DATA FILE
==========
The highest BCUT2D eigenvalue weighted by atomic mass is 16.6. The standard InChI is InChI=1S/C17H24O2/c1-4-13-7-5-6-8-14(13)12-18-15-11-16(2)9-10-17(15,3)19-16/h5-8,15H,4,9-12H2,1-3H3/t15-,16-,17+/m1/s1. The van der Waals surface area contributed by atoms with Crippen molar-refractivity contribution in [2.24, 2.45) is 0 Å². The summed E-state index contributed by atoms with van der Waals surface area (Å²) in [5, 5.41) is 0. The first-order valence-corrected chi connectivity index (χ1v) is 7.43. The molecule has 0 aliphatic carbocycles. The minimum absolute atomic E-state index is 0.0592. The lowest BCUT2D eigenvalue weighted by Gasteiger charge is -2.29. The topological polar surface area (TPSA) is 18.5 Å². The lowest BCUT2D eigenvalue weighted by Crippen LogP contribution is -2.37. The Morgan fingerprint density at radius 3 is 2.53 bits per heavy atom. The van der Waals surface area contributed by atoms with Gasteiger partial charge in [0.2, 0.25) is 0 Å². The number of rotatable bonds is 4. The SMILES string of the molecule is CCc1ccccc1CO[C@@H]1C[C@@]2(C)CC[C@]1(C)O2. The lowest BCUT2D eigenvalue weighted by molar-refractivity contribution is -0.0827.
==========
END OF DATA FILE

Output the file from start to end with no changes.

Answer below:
The highest BCUT2D eigenvalue weighted by atomic mass is 16.6. The standard InChI is InChI=1S/C17H24O2/c1-4-13-7-5-6-8-14(13)12-18-15-11-16(2)9-10-17(15,3)19-16/h5-8,15H,4,9-12H2,1-3H3/t15-,16-,17+/m1/s1. The van der Waals surface area contributed by atoms with Crippen molar-refractivity contribution in [2.24, 2.45) is 0 Å². The summed E-state index contributed by atoms with van der Waals surface area (Å²) in [5, 5.41) is 0. The first-order valence-corrected chi connectivity index (χ1v) is 7.43. The molecule has 0 aliphatic carbocycles. The minimum absolute atomic E-state index is 0.0592. The lowest BCUT2D eigenvalue weighted by Gasteiger charge is -2.29. The topological polar surface area (TPSA) is 18.5 Å². The lowest BCUT2D eigenvalue weighted by Crippen LogP contribution is -2.37. The Morgan fingerprint density at radius 3 is 2.53 bits per heavy atom. The van der Waals surface area contributed by atoms with Gasteiger partial charge in [0.2, 0.25) is 0 Å². The number of rotatable bonds is 4. The SMILES string of the molecule is CCc1ccccc1CO[C@@H]1C[C@@]2(C)CC[C@]1(C)O2. The lowest BCUT2D eigenvalue weighted by molar-refractivity contribution is -0.0827.